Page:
Green tea has become increasingly popular over the last few decades because of its numerous health benefits. It is surprising though to note that kids don’t often consume green tea. It is only in Japan where some grade schools offer kids plenty of green tea to drink from the water faucets, not forgetting their foods (for lunch) that include green tea recipes.
As a parent, you could be planning to introduce green tea to your kids or teens but have some doubts. You might be asking yourself, can kids or toddlers drink green tea? Or what possible side effects can kids experience from consuming green tea? If such questions are lingering in your mind, then this article provides all the answers you need. Just keep reading.
Green tea is usually brewed by boiling or steeping leaves of Camellia sinensis plant in reasonably hot water. In other cases, green tea may come in the form of extracts, used as medicine. The major concern though associated with green tea is the caffeine, which is naturally occurring in the Camellia sinensis plant.
The amount of caffeine in such green teas as high-grade Matcha, Gyokuro, Konacha, Kukicha and others, wouldn’t be more than 50g in an 8 oz tea. It is important to understand that a normal cup of coffee and energy drinks, each 8 oz, have caffeine amounts going beyond 100g. That means the effects of consuming green teas (as a result of caffeine) are minimized.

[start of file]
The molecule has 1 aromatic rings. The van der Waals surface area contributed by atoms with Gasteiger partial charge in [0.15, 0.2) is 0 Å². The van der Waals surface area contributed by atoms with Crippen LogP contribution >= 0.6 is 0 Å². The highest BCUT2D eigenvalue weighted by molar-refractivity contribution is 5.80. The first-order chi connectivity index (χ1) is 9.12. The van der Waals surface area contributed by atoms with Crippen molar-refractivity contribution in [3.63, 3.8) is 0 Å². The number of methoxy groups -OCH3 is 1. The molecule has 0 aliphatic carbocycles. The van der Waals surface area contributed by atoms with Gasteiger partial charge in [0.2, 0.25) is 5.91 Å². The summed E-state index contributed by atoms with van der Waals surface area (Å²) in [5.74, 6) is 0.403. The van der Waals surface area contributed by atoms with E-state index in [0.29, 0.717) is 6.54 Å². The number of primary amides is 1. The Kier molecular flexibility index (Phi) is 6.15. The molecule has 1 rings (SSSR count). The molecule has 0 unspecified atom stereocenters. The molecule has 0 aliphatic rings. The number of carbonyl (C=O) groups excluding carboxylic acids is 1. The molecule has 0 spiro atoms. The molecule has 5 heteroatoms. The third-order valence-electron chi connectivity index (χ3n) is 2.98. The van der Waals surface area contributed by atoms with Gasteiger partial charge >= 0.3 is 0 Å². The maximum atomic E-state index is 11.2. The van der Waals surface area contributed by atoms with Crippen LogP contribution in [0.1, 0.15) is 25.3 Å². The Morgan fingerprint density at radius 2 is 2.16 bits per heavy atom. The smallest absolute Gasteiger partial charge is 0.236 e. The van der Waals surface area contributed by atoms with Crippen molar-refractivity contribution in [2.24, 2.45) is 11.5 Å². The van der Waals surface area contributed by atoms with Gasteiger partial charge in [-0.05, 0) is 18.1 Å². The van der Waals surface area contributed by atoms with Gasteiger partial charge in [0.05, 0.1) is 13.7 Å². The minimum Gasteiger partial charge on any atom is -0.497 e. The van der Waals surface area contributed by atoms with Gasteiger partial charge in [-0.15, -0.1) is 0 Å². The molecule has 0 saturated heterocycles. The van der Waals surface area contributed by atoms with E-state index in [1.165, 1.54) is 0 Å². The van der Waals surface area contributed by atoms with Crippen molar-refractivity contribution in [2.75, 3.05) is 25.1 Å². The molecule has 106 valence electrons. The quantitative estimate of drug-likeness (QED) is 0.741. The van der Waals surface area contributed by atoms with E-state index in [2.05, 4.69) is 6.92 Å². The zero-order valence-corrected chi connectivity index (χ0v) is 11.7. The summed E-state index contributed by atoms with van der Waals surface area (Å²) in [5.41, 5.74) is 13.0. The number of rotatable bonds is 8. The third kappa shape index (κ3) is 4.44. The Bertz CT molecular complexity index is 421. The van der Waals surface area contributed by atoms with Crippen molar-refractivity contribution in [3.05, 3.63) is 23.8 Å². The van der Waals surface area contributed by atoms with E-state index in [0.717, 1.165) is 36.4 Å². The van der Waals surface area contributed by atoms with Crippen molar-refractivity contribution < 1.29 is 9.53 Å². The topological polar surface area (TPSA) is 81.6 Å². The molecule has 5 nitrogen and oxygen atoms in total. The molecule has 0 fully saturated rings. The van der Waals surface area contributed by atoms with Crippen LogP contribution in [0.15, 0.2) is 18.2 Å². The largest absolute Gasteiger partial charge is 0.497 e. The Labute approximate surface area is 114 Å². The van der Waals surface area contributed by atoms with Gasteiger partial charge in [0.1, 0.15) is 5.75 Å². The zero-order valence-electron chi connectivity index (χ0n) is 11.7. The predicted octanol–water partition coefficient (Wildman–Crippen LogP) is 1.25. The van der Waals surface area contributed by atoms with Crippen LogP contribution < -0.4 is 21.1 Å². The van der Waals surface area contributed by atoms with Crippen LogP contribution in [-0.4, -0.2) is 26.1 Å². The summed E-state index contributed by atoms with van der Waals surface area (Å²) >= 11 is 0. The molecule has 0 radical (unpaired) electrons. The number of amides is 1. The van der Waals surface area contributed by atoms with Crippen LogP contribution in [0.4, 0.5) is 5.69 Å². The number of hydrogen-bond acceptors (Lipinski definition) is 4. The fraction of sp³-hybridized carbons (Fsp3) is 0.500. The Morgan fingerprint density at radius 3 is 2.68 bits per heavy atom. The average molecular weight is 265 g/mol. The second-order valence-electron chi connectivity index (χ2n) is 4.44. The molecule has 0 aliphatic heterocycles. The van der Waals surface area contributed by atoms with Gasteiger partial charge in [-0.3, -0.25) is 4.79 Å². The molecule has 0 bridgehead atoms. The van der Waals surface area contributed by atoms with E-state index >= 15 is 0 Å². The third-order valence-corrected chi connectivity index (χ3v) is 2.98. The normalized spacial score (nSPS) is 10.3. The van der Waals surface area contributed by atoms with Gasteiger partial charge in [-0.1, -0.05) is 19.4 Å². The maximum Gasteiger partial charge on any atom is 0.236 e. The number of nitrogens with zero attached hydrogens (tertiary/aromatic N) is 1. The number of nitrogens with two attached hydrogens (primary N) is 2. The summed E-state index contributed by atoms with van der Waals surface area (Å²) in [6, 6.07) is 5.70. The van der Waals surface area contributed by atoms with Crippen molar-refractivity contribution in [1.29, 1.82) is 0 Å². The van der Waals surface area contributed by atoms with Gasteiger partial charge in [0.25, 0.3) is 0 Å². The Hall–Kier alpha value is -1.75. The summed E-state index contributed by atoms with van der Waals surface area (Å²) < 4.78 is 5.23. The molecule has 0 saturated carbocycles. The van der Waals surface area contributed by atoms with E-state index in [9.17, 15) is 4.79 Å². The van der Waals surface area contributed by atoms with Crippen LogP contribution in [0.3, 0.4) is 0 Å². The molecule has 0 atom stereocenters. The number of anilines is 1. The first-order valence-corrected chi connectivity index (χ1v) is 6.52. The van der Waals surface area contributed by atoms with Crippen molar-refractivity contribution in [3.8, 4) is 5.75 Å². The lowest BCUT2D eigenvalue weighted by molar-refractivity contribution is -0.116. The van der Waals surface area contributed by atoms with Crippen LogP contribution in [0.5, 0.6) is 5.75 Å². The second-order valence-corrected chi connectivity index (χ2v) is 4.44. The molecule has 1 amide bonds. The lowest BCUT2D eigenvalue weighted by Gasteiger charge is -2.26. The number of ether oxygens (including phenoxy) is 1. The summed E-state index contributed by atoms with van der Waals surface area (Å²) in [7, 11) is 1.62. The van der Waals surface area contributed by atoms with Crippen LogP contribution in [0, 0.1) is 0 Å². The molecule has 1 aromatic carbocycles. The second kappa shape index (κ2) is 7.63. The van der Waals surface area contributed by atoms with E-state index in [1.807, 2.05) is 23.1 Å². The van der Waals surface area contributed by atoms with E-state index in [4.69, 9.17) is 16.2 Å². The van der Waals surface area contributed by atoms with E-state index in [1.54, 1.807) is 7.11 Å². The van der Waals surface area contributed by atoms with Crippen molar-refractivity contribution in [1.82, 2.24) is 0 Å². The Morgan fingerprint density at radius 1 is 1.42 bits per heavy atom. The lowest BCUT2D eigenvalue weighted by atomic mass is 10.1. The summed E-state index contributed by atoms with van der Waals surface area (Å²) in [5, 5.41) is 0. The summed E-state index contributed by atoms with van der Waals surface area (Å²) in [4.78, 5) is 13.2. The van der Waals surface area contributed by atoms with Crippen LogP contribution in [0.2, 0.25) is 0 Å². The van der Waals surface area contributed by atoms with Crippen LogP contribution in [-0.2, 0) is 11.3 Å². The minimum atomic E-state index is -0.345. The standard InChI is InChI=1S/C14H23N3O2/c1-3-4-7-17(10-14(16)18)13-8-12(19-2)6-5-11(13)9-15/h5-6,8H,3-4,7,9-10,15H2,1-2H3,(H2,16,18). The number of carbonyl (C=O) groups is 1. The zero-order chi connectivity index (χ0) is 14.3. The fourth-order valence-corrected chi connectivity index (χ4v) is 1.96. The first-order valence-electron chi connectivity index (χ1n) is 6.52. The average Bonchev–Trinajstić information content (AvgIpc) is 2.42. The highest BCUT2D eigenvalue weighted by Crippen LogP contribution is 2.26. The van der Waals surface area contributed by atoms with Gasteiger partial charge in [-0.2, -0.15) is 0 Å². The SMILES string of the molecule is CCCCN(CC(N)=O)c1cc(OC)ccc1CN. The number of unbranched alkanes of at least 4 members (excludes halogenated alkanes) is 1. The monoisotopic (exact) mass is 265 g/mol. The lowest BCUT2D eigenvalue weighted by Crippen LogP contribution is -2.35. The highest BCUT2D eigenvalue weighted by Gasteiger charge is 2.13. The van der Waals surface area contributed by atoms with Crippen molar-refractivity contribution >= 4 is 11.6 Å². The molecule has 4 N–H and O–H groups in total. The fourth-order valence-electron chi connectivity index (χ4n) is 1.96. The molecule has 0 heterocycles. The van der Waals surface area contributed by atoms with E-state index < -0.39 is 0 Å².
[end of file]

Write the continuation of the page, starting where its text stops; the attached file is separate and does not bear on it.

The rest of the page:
However, the question still begs, is green tea safe for kids? Now, we’ll give you a straight up answer.
Green tea consists of many substances, key among them being Caffeine, L-theamine and EGCG (Epigallocatechin gallate).These three substances work synergistically, providing powerful antioxidant effects to users. Research has shown that the antioxidants in green tea are 25 times and 100 times more powerful than Vitamin E and Vitamin C respectively.
So yes, kids can safely drink green tea, just like adults.
There are innumerable benefits that kids can enjoy from consuming green tea. But the main ones include the following:
Green tea is loaded with powerful antioxidants that play an important role in fighting cancerous cells in the body (1). These antioxidants (which clear the body of free radicals) work the same way for both adults and kids. So, inculcating a culture of drinking green tea among children is a huge step towards cancer prevention in the upcoming generations.